RICHMOND, Va., May 28 /PRNewswire-USNewswire/ -- At today's Altria (Philip Morris USA) annual meeting, shareholders demanded that the corporation stop lobbying against public health and tobacco control measures. America's largest tobacco corporation is opposing the Smuggled Tobacco Prevention (STOP) Act recently introduced in the U.S. House of Representatives (H.R. 5689), which contains new and stronger requirements on labeling, tracking and reporting by the tobacco industry.
This is the corporation's first annual meeting since it spun off its international tobacco business in March. PM USA executives are predicting that the split will reverse the revenue and operating profits decline of the last seven years.
"While executives continue to calculate how to build new fortunes for Philip Morris USA, our members continue to demand that the corporation stop promoting addictive, deadly products like Marlboro and Virginia Slims to our kids," said Tom Gaffney, spokesperson for Corporate Accountability International in a statement to Altria Chair and CEO Michael Szymanczyk.
On May 31, Gaffney's organization is joining the World Health Organization's (WHO) "World No Tobacco Day," which urges action to reverse a preventable epidemic that kills 5.4 million people each year. This year's event calls for a ban on tobacco advertising, promotion and sponsorship. Such a ban is one of the provisions of the WHO global tobacco treaty that now binds more than 150 countries.
The Bush Administration signed the global tobacco treaty four years ago, during the last U.S. Presidential election campaign, but has yet to submit it to the Senate for ratification.
"Big Tobacco's political influence is the single greatest obstacle to effective tobacco control policy in the U.S. and around the world," said Gaffney.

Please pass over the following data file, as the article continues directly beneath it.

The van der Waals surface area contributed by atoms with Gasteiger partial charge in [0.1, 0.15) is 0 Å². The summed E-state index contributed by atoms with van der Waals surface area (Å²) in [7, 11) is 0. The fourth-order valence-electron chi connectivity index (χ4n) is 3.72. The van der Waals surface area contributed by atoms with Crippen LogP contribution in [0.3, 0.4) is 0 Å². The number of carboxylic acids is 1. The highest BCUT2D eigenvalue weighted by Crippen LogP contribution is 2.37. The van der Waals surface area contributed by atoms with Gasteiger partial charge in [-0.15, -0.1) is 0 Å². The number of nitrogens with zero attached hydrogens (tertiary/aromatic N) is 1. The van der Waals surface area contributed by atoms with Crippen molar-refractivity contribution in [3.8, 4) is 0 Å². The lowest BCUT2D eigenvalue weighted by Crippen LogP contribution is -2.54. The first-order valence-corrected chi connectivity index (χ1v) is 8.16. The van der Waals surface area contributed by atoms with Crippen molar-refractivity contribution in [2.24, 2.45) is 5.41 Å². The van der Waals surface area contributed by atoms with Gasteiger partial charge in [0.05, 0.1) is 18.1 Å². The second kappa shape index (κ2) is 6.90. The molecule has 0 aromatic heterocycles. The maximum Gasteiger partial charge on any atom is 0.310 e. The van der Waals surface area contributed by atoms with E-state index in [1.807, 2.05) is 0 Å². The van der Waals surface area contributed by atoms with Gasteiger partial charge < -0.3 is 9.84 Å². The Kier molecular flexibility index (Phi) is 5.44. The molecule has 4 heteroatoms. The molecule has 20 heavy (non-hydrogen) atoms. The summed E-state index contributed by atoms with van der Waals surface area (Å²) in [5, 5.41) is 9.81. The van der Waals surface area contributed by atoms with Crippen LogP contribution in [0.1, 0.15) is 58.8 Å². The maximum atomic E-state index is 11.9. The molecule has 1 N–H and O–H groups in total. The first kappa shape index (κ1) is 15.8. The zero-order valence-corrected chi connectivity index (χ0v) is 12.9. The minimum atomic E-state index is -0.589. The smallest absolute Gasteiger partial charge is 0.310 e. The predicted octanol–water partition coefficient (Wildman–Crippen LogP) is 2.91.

Prior to its breakup, in 2006 Philip Morris/Altria had three registered lobbyists in Washington for every five U.S. Senators. In the first quarter of this year, the corporation spent $3 million lobbying on a range of public health, tobacco control and regulatory measures.
For more than 15 years, Corporate Accountability International has pressured Big Tobacco to decrease its influence-peddling on Capitol Hill and stop interfering in life-saving policies. And despite its reluctance to do so, what was once the world's largest and most profitable tobacco corporation has changed its name, broken into three pieces, been subject to Congressional hearings, paid out millions in settlements and closed its New York City headquarters.
Corporate Accountability International, formerly Infact, is a membership organization that protects people by waging and winning campaigns challenging irresponsible and dangerous corporate actions around the world. For over 25 years, we've forced corporations -- like Nestle, General Electric and Philip Morris/Altria -- to stop abusive actions. Corporate Accountability International, an NGO in Official Relations with the World Health Organization (WHO), played a key role in development of the FCTC. For more information visit http://www.StopCorporateAbuse.org.
Sara Joseph, 617-447-2527, SJoseph@StopCorporateAbuse.org
Nick Guroff, 617-447-2507, NGuroff@StopCorporateAbuse.org
|SOURCE Corporate Accountability International|
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